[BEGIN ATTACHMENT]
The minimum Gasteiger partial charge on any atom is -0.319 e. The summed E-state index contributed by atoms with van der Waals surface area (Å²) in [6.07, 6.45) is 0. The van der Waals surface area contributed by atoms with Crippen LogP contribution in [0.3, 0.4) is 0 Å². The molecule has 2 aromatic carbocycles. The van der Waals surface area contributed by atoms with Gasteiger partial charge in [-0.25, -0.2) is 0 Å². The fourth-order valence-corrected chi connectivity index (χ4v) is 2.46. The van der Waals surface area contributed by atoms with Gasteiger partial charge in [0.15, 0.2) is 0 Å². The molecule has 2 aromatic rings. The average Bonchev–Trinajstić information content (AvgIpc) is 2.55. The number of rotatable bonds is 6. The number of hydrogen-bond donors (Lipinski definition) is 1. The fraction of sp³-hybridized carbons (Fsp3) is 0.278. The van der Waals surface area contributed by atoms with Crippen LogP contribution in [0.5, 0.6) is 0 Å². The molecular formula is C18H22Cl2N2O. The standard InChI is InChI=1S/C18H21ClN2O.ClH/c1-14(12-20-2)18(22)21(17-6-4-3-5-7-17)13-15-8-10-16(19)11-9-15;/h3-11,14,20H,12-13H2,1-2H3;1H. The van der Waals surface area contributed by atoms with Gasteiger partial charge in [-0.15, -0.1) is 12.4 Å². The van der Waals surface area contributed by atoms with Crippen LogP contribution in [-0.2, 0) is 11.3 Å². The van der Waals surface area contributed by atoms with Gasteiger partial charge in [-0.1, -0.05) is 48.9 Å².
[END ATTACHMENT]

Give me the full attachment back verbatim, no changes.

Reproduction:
The minimum Gasteiger partial charge on any atom is -0.319 e. The summed E-state index contributed by atoms with van der Waals surface area (Å²) in [6.07, 6.45) is 0. The van der Waals surface area contributed by atoms with Crippen LogP contribution in [0.3, 0.4) is 0 Å². The molecule has 2 aromatic carbocycles. The van der Waals surface area contributed by atoms with Gasteiger partial charge in [-0.25, -0.2) is 0 Å². The fourth-order valence-corrected chi connectivity index (χ4v) is 2.46. The van der Waals surface area contributed by atoms with Gasteiger partial charge in [0.15, 0.2) is 0 Å². The molecule has 2 aromatic rings. The average Bonchev–Trinajstić information content (AvgIpc) is 2.55. The number of rotatable bonds is 6. The number of hydrogen-bond donors (Lipinski definition) is 1. The fraction of sp³-hybridized carbons (Fsp3) is 0.278. The van der Waals surface area contributed by atoms with Crippen LogP contribution in [0.5, 0.6) is 0 Å². The molecular formula is C18H22Cl2N2O. The standard InChI is InChI=1S/C18H21ClN2O.ClH/c1-14(12-20-2)18(22)21(17-6-4-3-5-7-17)13-15-8-10-16(19)11-9-15;/h3-11,14,20H,12-13H2,1-2H3;1H. The van der Waals surface area contributed by atoms with Gasteiger partial charge in [-0.15, -0.1) is 12.4 Å². The van der Waals surface area contributed by atoms with Crippen LogP contribution in [-0.2, 0) is 11.3 Å². The van der Waals surface area contributed by atoms with Gasteiger partial charge in [-0.1, -0.05) is 48.9 Å².